PKA is activated by increasing concentrations of cytosolic cAMP, denoted . Activated AC (AC) synthesizes cAMP from ATP at a rate , where we assume a constant concentration of cytosolic ATP. Cytosolic cAMP concentrations are constitutively decreased by the enzyme cAMP phosphodiesterase, which converts cAMP to 5′-AMP. Denoting the concentration of activated PKA by , we consequently have that(6)
where we have included a constant concentration of phosphodiesterase in the rate . cAMP activates PKA by two molecules of cAMP binding to a single PKA regulatory domain which is then released. PKA is inactivated by the re-binding of free PKA regulatory domains. If we assume a two step process for cAMP binding PKA and that the binding of the second cAMP is rate-limiting so that the intermediate state with just one cAMP bound is at quasi-steady-state, then activated PKA satisfies(7)
if the total concentration of cytosolic PKA does not change for the time scales we study. Here is the ratio of the first cAMP dissociating from PKA and the rate of the second cAMP binding to PKA; is the rate of association of the first cAMP; and is the product of and the rate of dissociation of the second cAMP from PKA. Eq. 7 appears in Eq. 6.


We give the values of the parameters we used in Table 1. We chose some parameters to match an earlier model of calcium signalling [39] (parameters , , , , , , and ). The remaining were chosen to ensure that the concentration of cAMP was of the order of 0.1−0.01 M and that PKA and PKC were sensitive to changes over the entire range of concentrations of their upstream modulators when the pathways were modelled alone (Fig. 2) or together. We used the same parameters when modelling the individual pathways and the negative and positive inter-pathway interactions.


Table 1. Values used for the parameters in the model.


Modeling molecular cross-talk

To model cross-talk between pathways, we assume that an enzyme in one pathway is affected by the activity of the other pathway. We let this enzyme be an allosteric protein with two conformational states, one that strongly promotes signalling and another that only weakly promotes signalling. A negative inter-pathway interaction biases the enzyme to be predominantly in the state that weakly promotes signalling; a positive inter-pathway interaction biases the enzyme to be predominantly in the state that strongly promotes signalling.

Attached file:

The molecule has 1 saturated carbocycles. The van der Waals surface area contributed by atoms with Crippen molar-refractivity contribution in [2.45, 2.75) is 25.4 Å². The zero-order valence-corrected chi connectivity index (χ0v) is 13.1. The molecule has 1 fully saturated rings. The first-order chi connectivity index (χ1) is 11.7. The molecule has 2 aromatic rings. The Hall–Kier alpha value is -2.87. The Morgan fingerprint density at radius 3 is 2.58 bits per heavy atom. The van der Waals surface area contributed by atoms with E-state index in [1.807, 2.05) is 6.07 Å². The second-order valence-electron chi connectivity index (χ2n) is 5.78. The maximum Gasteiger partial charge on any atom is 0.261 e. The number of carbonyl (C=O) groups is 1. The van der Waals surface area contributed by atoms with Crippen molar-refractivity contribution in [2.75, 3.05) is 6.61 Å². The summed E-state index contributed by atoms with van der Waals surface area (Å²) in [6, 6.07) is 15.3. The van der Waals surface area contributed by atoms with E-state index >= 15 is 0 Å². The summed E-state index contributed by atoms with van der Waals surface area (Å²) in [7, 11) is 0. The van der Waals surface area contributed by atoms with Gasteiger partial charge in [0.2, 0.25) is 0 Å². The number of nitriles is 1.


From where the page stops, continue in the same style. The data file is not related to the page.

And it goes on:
We allow PKA to either enhance or inhibit the net activity of PLC by altering its requirements for calcium ions. We model the affect of PKA on PLC by assuming PLC to be allosterically regulated and to have two conformational states, one whose activity is strongly enhanced by calcium and one whose activity is only weakly enhanced. PKA binds to and phosphorylates PLC and can enhance IP production by binding to the state whose activity is strongly enhanced by calcium or can repress IP production by binding to the state whose activity is weakly enhanced by calcium. The affinity in Eq. 1 and Eq. 4 then becomes(8)
a function of . We assume that PKA phosphorylates PLC processively on multiple phosphorylation sites and set a Hill coefficient of four to describe their interaction. Decreasing or increasing this Hill coefficient by one little changes the bifurcation diagrams. The parameter is determined by the affinity of activated PKA for PLC. If PKA inhibits the activity of PLC then we set , typically to ; if PKA promotes the activity of PLC we set , typically to . Different values of do not qualitatively change the bifurcation behavior except that the negative feedback has to be sufficiently strong ( must be above approximately 1) for the bistability between two steady-states to be generated in Fig. 3a.

We allow PKC to enhance or inhibit the enzymatic activity of AC by assuming AC is also an allosteric protein with an active and an inactive state. PKC will bind preferentially to only one of these states. Eq. 6 then becomes(9)
where , typically , when PKC enhances cAMP production by binding to the active state of AC and , typically , when PKC inhibits cAMP production by binding to the inactive state. The parameter is determined by the affinity of activated PKC to AC.

Author Contributions

Conceived and designed the experiments: FSN JJF SAL TEH PS. Performed the experiments: FSN. Analyzed the data: FSN PS. Wrote the paper: FSN TEH PS.